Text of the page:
The giant pangasius or Chao Phraya giant catfish (Pangasius sanitwongsei) is a species of freshwater fish in the shark catfish family (family Pangasiidae) of order Siluriformes, found in the Chao Phraya and Mekong basins in Indochina. These fish are benthopelagic swimmers. It has declined drastically mainly due to overfishing and it is now considered Critically Endangered.
The giant pangasius is pigmented with dusky melanophores. It has a wide, flat, whiskerless head. It has a silver, curved underside and a dark brown back. Its dorsal, pectoral and pelvic fins are dark gray and the first soft ray is extended into a filament. Full-grown adults can reach 300 centimetres (120 in) SL in length and weigh up to 300 kg (660 lb).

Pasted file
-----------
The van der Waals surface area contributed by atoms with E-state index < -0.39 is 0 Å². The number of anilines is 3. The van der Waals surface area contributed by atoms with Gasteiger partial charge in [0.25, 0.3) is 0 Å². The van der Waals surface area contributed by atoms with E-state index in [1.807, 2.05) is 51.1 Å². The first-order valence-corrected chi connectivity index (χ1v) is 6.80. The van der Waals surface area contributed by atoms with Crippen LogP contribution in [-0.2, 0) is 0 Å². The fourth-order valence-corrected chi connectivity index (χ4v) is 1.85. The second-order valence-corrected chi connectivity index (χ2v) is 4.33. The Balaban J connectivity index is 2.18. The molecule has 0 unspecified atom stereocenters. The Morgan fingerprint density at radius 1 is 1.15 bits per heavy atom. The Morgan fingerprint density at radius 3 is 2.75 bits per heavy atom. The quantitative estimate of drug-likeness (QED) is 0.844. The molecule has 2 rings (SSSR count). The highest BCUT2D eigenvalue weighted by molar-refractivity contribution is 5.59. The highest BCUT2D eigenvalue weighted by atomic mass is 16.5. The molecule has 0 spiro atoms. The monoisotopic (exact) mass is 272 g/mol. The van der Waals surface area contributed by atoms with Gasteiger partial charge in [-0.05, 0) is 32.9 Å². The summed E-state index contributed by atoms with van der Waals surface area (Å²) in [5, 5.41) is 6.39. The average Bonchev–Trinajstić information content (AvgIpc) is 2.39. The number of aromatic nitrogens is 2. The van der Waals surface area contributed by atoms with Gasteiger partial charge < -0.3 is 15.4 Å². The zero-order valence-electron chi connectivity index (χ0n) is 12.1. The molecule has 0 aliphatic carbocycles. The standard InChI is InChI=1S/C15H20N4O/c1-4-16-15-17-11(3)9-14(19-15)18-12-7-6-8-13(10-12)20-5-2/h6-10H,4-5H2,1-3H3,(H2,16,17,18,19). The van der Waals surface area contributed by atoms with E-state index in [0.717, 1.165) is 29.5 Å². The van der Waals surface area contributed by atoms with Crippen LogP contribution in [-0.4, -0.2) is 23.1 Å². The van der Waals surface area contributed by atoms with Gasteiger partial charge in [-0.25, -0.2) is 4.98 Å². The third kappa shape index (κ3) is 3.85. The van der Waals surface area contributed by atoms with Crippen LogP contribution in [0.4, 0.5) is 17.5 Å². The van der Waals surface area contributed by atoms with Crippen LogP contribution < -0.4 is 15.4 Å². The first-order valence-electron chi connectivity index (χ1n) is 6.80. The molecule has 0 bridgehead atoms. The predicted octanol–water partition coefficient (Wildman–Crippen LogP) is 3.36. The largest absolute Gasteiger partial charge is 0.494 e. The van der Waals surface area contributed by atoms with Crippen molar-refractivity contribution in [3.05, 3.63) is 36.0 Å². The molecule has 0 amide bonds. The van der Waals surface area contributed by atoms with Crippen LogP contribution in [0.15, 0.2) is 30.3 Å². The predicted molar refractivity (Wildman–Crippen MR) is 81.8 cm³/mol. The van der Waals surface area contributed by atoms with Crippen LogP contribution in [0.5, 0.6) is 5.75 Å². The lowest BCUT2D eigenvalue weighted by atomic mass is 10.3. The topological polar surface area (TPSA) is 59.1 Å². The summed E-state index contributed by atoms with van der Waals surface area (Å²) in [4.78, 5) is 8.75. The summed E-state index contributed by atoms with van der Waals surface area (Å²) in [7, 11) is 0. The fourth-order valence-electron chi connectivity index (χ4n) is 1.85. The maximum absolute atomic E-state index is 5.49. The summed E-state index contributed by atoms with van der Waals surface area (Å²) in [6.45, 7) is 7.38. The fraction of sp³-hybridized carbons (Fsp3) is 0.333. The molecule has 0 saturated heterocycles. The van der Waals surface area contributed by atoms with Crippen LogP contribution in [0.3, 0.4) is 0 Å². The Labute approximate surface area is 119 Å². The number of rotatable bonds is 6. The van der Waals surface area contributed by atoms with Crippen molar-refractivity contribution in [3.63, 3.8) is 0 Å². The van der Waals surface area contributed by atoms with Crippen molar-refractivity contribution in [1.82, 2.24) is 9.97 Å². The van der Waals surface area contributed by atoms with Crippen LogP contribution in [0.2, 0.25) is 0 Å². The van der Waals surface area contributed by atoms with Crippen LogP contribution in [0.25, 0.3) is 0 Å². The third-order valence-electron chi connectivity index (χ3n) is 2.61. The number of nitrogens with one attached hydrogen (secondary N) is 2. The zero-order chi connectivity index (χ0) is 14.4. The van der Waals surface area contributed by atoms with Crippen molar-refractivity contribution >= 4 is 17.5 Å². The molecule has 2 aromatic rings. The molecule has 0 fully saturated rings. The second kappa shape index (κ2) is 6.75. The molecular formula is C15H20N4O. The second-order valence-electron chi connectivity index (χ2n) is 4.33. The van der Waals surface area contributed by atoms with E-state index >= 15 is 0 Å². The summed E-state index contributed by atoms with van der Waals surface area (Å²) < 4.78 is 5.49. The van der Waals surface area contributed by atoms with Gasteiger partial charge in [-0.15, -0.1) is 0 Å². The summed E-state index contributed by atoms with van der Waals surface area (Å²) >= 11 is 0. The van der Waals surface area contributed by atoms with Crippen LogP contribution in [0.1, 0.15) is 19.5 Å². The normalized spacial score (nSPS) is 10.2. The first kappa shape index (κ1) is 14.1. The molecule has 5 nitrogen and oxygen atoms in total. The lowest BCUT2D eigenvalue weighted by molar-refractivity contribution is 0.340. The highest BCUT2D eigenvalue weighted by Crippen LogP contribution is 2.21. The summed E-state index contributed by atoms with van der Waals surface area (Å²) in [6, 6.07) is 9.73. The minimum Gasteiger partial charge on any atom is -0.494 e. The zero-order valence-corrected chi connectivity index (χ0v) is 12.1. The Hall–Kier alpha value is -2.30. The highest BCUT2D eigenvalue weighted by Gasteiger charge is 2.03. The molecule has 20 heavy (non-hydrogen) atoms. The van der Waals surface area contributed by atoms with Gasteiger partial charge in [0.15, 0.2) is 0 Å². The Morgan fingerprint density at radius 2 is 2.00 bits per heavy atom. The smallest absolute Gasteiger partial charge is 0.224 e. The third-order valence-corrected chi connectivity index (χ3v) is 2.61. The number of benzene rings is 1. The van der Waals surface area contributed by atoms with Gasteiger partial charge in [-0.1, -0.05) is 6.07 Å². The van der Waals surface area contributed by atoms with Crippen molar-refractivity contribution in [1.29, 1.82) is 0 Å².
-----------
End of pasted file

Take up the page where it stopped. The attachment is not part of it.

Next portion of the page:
Relationship to humans
Fishing of this species used to be accompanied by religious ceremonies and rites. It is often mentioned in textbooks, news media, and popular press. This fish is a popular food fish and marketed fresh.
These fish sometimes appear in the aquarium fish hobby. Most specimens do not reach there full size without an extremely large aquarium or pond. There is even a "balloon" form of this fish where the fish has an unusually short and stocky body.
- Jenkins, A., Kullander, F.F. & Tan, H.H. (2007). Pangasius sanitwongsei. In: IUCN 2008. IUCN Red List of Threatened Species. Downloaded on 2009-11-24.
- Froese, Rainer, and Daniel Pauly, eds. (2012). "Pangasius sanitwongsei" in FishBase. February 2012 version.
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